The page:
Collection

Modern and Contemporary Art

Solitude

 Solitude
  • Marc Chagall 1887, Russia -1985, France
  • Solitude
  • 1933
  • Oil on canvas
  • 102x169cm
  • Gift of the artist, 1953
 

In most of his works Chagall combined elements of an often paradoxical and richly imaginative world with identifiable, local and autobiographical elements. His compositions may simultaneously contain allusions to the Bible and to Jewish history, as well as references to contemporary reality.
Solitude is one of many works by Chagall whose imagery is symbolic and metaphoric; it has been interpreted as alluding to various events of destruction and sacrifice in Jewish history. The solitary Jew sitting on the ground holding a Torah scroll against the background of smoke-enveloped buildings may be the Prophet Jeremiah lamenting the destruction of Jerusalem, or a Jew lamenting the persecution of his people in Russia or elsewhere.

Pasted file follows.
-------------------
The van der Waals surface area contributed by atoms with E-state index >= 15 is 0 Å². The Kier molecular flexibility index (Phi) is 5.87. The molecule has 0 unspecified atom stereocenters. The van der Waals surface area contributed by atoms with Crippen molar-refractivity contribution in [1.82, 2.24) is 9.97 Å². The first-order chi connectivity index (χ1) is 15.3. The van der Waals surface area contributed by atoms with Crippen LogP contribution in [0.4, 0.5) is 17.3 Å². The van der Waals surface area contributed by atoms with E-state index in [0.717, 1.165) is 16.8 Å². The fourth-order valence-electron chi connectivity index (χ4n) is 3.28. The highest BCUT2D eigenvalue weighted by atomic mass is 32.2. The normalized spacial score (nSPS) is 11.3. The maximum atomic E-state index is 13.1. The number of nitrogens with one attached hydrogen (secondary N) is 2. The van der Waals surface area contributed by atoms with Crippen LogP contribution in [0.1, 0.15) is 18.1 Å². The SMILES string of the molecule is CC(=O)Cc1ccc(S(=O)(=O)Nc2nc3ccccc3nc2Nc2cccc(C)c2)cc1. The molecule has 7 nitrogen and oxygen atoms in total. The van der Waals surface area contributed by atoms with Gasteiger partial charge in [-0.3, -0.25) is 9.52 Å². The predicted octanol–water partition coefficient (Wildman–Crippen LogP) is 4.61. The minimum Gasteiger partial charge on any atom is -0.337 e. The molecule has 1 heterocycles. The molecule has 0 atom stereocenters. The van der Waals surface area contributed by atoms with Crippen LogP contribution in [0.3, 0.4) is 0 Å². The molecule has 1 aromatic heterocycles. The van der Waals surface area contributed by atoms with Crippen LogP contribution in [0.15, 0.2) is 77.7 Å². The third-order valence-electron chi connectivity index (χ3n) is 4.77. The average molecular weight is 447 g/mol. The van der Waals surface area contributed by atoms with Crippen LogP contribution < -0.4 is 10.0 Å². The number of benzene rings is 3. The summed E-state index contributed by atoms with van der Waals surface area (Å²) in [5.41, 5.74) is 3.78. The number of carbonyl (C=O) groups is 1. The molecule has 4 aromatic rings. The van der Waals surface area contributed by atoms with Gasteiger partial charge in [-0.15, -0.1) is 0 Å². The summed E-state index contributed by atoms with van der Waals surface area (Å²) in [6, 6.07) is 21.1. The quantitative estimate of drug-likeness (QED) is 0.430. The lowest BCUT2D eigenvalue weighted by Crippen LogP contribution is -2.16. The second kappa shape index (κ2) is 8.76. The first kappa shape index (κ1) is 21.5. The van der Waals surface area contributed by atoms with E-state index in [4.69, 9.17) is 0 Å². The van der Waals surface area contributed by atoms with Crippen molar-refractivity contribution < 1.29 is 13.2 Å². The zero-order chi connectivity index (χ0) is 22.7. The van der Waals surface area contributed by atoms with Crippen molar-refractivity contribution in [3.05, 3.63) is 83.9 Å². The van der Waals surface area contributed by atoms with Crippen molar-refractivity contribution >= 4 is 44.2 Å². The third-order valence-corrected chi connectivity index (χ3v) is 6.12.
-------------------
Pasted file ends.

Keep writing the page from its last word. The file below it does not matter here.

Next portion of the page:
Solitude's creation coincided with Nazi rise to power in Germany and is seen as heralding the horrors of the Holocaust. The theme of sacrifice is represented here by the white heifer, whose radiant horns evoke flames; the violin is one of the emblems of the East European Jewish town, while the hovering angel connotes eternal hope.

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